It was mid noon as I strolled through a nondescript village in Basar, Arunachal Pradesh. When the rising mist slowly revealed the gorgeous green hills, I was encapsulated by one of the prettiest landscapes I had ever seen. The golden paddy fields and the lush green canopy in the foreground further accentuated the charm of the surreal landscape.
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April 16, 2019
April 10, 2019
Walking down a narrow lane, past small shrines, I was awestruck when I suddenly found myself in front of the magnificent edifice that stood facing the Narmada. While people around me happily posed and took photographs, all that I wanted to do was admire the magnificent outer façade of Ahilya fort. A peep through one of the arched windows of the fort revealed that life in Maheshwar revolves around the fort. While Narmada flowed languidly along the ghats, the local hawkers, priests, boatmen and guides were seen hustling around with their daily chores in and around the fort.
Overlooking the Narmada, the Ahilya fort was built in mid 18th century by Holkars, who were a part of the Maratha empire and also the rulers of Indore. The fort is named after Ahilyabai Holkar, the Maratha queen who was responsible for the development of Indore and Masheshwar. A person with great administration and diplomatic skills, Ahilyabai made Maheshwar her capital and the royal residence was built inside the fort. Apart from the fort, Maheshwar is also known for a few popular temples which are located within the fort.
A flight of steps from the Narmada ghats lead to the beautiful Ahilya fort, which has a bevy of arched windows, carved entrance door and intricate works. The fort walls stretch themselves on either side of the main entrance beyond the bastions. Inside the fort, the biggest attractions are its two temples and the cloister that offers lovely views of the ghats and the river.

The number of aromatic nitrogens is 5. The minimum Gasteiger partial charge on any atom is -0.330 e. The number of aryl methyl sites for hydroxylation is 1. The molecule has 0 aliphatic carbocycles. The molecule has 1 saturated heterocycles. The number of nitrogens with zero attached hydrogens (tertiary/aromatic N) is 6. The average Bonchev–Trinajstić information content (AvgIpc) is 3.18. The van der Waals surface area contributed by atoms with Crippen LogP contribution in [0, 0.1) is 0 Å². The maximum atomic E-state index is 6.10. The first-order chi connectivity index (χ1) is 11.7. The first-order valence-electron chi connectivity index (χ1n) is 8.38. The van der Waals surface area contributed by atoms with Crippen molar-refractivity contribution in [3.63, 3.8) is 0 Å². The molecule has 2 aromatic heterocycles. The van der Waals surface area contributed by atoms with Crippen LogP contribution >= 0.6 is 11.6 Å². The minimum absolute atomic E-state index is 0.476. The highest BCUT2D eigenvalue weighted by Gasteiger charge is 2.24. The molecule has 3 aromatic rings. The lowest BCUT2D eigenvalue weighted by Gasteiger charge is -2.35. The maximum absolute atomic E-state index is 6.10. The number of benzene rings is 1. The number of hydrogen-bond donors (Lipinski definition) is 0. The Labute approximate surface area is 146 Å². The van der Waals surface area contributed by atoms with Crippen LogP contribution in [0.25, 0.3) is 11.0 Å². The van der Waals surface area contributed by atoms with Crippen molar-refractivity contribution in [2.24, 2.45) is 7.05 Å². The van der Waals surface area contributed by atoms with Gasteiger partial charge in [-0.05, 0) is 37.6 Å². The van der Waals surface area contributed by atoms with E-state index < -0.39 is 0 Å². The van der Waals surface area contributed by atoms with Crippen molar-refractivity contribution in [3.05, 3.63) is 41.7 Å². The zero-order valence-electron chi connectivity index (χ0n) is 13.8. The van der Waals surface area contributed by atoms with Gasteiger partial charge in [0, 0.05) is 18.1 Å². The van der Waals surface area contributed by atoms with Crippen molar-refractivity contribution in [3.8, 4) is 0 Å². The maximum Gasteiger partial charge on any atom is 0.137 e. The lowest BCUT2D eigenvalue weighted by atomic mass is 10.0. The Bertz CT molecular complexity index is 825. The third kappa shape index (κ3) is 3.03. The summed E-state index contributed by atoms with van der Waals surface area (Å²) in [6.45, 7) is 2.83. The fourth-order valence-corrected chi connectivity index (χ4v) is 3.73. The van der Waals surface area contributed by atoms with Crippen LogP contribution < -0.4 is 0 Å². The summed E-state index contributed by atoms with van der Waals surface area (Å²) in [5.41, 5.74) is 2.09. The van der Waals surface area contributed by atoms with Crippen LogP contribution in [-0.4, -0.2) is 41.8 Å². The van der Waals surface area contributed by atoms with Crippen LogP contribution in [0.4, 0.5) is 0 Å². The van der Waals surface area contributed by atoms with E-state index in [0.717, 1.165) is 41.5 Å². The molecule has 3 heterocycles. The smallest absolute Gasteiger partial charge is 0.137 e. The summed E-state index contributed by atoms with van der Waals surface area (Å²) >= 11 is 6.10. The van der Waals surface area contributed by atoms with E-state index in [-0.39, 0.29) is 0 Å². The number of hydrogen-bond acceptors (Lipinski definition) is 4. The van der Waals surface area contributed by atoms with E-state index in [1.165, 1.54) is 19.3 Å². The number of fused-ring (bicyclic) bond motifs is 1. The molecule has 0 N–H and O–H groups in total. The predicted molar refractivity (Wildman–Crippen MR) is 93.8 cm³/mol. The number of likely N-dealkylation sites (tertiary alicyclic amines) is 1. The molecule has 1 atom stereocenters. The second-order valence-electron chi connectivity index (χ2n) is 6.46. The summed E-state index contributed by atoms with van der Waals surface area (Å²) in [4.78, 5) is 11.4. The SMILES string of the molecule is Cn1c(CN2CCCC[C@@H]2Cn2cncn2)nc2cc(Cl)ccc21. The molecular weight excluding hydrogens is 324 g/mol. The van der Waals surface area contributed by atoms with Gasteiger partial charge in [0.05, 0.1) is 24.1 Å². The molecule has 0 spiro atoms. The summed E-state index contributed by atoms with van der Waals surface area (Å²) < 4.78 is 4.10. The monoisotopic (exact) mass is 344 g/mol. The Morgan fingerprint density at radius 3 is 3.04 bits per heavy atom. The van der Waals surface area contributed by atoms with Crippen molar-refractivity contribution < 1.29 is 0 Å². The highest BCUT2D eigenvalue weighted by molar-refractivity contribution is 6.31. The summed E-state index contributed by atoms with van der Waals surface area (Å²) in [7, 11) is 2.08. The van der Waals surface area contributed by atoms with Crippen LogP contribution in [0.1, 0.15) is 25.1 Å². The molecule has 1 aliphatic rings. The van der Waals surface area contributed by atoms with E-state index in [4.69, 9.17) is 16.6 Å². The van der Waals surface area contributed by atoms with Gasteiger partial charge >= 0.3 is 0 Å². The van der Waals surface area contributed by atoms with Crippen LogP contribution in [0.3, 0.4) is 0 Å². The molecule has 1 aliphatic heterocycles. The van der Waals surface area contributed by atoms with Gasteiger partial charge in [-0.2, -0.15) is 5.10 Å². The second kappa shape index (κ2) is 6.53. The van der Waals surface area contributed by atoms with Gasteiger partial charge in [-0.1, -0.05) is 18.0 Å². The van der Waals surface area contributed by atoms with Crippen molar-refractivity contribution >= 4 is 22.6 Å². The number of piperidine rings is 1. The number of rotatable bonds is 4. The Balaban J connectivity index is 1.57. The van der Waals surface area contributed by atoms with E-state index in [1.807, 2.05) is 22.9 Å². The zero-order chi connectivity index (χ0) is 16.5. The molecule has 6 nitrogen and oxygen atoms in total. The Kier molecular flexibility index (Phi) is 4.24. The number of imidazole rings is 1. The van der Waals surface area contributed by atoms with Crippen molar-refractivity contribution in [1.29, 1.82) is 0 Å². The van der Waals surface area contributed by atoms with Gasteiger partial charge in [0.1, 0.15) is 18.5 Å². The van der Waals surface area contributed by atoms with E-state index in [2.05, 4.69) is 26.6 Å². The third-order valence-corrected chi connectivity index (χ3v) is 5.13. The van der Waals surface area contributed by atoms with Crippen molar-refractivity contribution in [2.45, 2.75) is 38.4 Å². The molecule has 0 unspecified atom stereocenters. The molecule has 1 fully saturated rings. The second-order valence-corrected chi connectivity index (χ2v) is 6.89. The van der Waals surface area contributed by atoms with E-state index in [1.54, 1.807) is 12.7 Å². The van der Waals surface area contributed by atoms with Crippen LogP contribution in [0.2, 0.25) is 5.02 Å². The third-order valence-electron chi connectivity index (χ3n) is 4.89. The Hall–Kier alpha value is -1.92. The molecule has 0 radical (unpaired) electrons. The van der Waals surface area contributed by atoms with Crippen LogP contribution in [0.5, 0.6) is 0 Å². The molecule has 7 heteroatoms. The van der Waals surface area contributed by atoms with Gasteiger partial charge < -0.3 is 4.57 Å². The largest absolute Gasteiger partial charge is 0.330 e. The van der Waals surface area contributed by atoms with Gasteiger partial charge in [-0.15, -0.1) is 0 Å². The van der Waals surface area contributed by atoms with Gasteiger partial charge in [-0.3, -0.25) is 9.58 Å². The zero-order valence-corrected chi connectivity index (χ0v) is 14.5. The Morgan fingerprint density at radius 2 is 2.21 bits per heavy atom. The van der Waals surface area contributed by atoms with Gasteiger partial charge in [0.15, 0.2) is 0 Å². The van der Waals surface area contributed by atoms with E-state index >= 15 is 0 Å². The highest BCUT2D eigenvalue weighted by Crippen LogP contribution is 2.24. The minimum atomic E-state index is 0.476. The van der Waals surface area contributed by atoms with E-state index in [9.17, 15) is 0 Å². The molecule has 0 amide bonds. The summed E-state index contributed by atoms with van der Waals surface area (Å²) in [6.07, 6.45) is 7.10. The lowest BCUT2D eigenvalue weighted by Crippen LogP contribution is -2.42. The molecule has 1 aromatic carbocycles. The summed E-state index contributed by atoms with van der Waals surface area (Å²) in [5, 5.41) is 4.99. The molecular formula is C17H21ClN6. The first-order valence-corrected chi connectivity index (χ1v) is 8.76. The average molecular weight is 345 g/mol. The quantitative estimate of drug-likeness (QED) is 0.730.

Akhileshwar temple dedicated to Shiva has a sandstone base and is at a height. The arches and dome have been exquisitely carved. The carvings of elephants and Maratha warriors on the outer façade of the base are absolutely magnificent. Opposite Akhileshwar temple steps lead up to Ahilyabai temple which is adorned with engraved pillars and sculpted mythological figurines. The temple offers nice views of the serene Narmada.
Further up from the temples, a narrow road leads to REHWA society that works with the local weavers of Maheshwar. Maheshwari hand-loom sarees which are made here are quite popular for its fabric and reversible border.
The palace of Ahilybai Holkar is referred as Rajwada and is located ahead of the temples. While a portion of this has been converted into a hotel, the other half is open to public. Lined with wooden pillars, this is where the queen lived and ruled. Presently it represents a museum with stories, history and collectibles of the royal family. Outside the palace is a huge statue of the queen, Ahilyabai Holkar.
From the ghats, one can take a boat ride along the Narmada to soak in the serenity of the surroundings and for a panoramic view of the Ahilya fort.
- The fort is open from 7 AM TO 7 PM everyday.
- Avoid weekends if you would like to take photographs devoid of crowds.
How to reach Maheshwar:
Maheshwar is 95 Kms from Indore, which has the nearest airport and major rail head. There are buses and taxis that ply between Indore and Maheshwar. Indore is well connected to other major cities across the country.
Food and Accommodation in Maheshwar:
There are a few cafes and restaurants in Maheshwar, apart from small eateries. The town also has many hotels and a couple of resorts which cater to all type of budgets.
April 5, 2019
April 3, 2019
A languorous walk through Bhopal’s busy lanes, an evening stroll along its lakes, a gaze at its minarets and a peek at its structures reveal a lot about the city’s history and heritage. Stories of the city meander its way around kings, begums, dilapidated structures, Mughal rule and water bodies from the 11th century. Bhopal might at the first impression seem like any other bustling Indian city with chaos, traffic snarls and narrow lanes. However, the city slowly reveals its historical stories as you stroll around.
Located in central India, the capital of Madhya Pradesh state, Bhopal is mostly seen as a place to stay for a day or two for tourists visiting Sanchi, Bhimbetka and Udayagiri Caves. Often referred as the 'City of Lakes', Bhopal is believed to have been founded by the king, Parmara Raja Bhoj in 11th century. It was taken over in the mid 16th century by the Mughals and was ruled by Gonds, the local chieftains. Later when the British spread their wings in the 19th century, Bhopal became a princely state and was ruled by four Begums, the Muslim rulers of Bhopal until mid 20th century. Bhopal cornered all world attention when in 1984 it faced one of the deadliest industrial disasters which led to the death of almost 4000 people.
Old Bhopal is known for its mosques, alleys, markets etc. which is located to the north upper lake, while new Bhopal with all its modernity is located to the south of the lake. Bhopal does not offer a lot to its visitors and most of its places of interest can be covered in a day.